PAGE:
Further, the IIGEP noted that in keeping with the letter and spirit of its mandate, it had made substantial suggestions and observations in its Interim Reports to the President and in direct contact with the Commission and with representatives of the government and regretted that most of these suggestions had been ignored or rejected. Official correspondence directed to the IIGEP has too often been characterised by a lack of respect and civility. The IIGEPs next and concluding report to the President and subsequent public statement will detail the Eminent Persons observations and conclusions, substantiated by the evidence available, it said.
Exercising the right to reply, Justice N.K. Udalagama, Chairman of the COI, contended that the Commission had endeavoured to be transparent throughout the investigation and inquiry proceedings, and complied with international norms and that any shortcomings pointed out by the group had been promptly addressed and corrected to the extent possible.
The response of the Attorney General (A.G.) spared no punches: The Attorney General wishes to reiterate its concern this time too, that from the timing of the release of the 5th Statement of the IIGEP, it is clear that the IIGEP seeks to cater for an international agenda in the release of Public Statements, in that this time too the IIGEP has timed the release of the Statement to coincide with the ongoing 7th Sessions of the United Nations Human Rights Council in Geneva, Switzerland. It would be recalled that on previous occasions too, the IIGEP coincided with the release of its Public Statements with sessions of the U.N. Human Rights Council and other important meetings such as the meeting His Excellency the President had last year with the U.N. High Commissioner for Human Rights. The timing of the release of the current Public Statement together with its contents, clearly manifests the true intentions of a majority of the current membership of the IIGEP, in that what the eminent persons appear to be interested in is to ensure an international condemnation of Sri Lanka through the expression of certain views prejudicial to the interests of Sri Lanka based on certain untested hypothesis and distorted facts and circumstances. Expression of such comments to say the least is unwarranted and is in excess of the mandate of the IIGEP, the A.G.s response said.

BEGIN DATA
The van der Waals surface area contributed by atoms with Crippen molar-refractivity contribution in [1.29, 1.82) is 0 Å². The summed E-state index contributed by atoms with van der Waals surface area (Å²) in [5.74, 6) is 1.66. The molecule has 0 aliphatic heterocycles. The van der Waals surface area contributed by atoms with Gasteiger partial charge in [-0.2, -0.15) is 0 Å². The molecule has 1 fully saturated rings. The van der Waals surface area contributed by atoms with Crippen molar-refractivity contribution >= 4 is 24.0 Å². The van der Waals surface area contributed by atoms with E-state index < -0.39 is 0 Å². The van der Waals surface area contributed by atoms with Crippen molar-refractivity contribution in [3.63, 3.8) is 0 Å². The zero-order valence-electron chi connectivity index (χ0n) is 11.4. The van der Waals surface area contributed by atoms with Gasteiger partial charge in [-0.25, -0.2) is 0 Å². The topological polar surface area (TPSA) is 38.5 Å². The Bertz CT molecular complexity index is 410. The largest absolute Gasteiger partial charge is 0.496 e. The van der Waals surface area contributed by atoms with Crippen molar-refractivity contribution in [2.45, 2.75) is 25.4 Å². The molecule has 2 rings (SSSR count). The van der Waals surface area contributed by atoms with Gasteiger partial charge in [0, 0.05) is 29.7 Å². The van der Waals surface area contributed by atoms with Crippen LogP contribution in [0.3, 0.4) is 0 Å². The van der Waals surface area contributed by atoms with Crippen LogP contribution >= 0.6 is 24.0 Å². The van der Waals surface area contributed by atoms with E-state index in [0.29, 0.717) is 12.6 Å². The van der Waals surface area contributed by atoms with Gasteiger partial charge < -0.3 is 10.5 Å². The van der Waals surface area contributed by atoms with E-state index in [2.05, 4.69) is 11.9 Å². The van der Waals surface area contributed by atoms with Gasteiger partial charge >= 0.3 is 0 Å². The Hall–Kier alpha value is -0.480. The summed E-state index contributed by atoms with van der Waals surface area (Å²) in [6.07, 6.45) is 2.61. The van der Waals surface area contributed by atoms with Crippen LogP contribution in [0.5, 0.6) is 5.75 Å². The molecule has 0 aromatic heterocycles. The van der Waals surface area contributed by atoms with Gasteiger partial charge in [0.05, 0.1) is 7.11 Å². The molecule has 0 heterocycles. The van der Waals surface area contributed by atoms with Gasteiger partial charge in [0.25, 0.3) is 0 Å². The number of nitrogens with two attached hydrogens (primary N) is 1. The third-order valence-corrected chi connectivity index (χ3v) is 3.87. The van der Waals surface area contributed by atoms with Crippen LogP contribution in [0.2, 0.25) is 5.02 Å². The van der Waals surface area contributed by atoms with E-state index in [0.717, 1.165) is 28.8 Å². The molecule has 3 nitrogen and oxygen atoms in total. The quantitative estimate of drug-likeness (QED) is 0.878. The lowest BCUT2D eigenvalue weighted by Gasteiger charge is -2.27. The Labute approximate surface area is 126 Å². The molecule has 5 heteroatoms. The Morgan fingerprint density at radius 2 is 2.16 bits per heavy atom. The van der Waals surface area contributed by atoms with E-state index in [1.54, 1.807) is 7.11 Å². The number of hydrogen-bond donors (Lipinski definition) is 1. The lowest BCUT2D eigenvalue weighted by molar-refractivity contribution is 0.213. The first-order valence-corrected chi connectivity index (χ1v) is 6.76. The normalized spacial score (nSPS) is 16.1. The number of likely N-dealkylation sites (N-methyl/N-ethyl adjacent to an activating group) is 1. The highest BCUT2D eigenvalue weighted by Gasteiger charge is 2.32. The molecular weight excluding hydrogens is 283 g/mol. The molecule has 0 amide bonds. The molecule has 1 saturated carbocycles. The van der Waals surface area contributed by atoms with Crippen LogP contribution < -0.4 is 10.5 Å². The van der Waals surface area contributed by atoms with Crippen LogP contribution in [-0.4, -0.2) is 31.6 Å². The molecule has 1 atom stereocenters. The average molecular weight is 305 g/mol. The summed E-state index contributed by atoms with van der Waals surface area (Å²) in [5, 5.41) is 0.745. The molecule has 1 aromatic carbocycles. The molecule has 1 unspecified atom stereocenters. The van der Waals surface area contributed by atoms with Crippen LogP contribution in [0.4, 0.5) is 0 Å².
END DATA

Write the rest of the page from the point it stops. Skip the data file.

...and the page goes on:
Further, the A.G. noted that the decision of the IIGEP to quit coincided with the stoppage of funds by the European Union (E.U.) to the group. It is regrettable that the current membership of the IIGEP has in this regard decided to execute a function in respect of which they have absolutely no authority or even an entitlement. The IIGEP is an institution created by His Excellency the President. Therefore, it is only His Excellency the President who has the legal authority and entitlement to retain the institution, modify its mandate or terminate the functioning of the IIGEP.
However, the statement made by the Ministry of Disaster Management and Human Rights was at variance with the contention of the A.G. While regretting what it termed as the hasty withdrawal of the group, the Ministry disclosed that on November 30, 2007, the IIGEP, by its letter addressed to the President, had communicated its decision to end its mandate by the end of March.
The IIGEP embarked on its work in February 2007, which means that, within eight to nine months of the commencement of its mandate, and prior to fulfilling a full year, such a decision to quit was taken.
The Ministry hinted at the strategy contemplated by the government to neutralise the adverse impact of the IIGEPs decision and consider an alternative mechanism.
The unique concept of the IIGEP is owned by the Government of Sri Lanka and the 11 experts were appointed in their individual capacities to this unique structure with a one-year mandate. Although the 11 experts took a decision as far back as November 2007 to relinquish their mandate at the end of March, this does not mean that the concept of the IIGEP has been dispensed with. If the present 11 experts, for whatever reason, feel that they do not want to be part of the IIGEP after the end of March, the Government of Sri Lanka may exercise its rights to source and appoint such number of experts who would be able to discharge the mandate given to the IIGEP to observe and comment on the functioning of the COI. No doubt, if this is done, the new experts will be able to observe and contribute towards the functioning of the COI in the most interesting and significant phase of its proceedings viz. its public inquiries....
The changing worldview of Sri Lanka was also evident in the recent comments made by its Foreign Secretary Palitha Kohona in an interview to The New York Times. He told the newspaper that Sri Lankas traditional donors, namely, the U.S., Canada and the E.U., had receded into a very distant corner, to be replaced by countries in the East. He gave three reasons for this: the new donors are neighbours; they are rich; and they conduct themselves differently.
Asians dont go around teaching each other how to behave, he said. There are ways we deal with each other perhaps a quiet chat, but not wagging the finger.
The thinking of Colombo is in conformity with its view that some of the Western countries have their own agendas in respect of Sri Lanka and it is easier and more productive to seek the help of neighbours even on issues relating to human rights.
A senior official in the government told Frontline that informal talks had been initiated with Justice Bhagwati to explore the possibility of another group with representatives from the South Asian Association for Regional Cooperation or neighbouring countries as members. But would an alternative group carry credibility in the eyes of the world, especially after the fate of the IIGEP?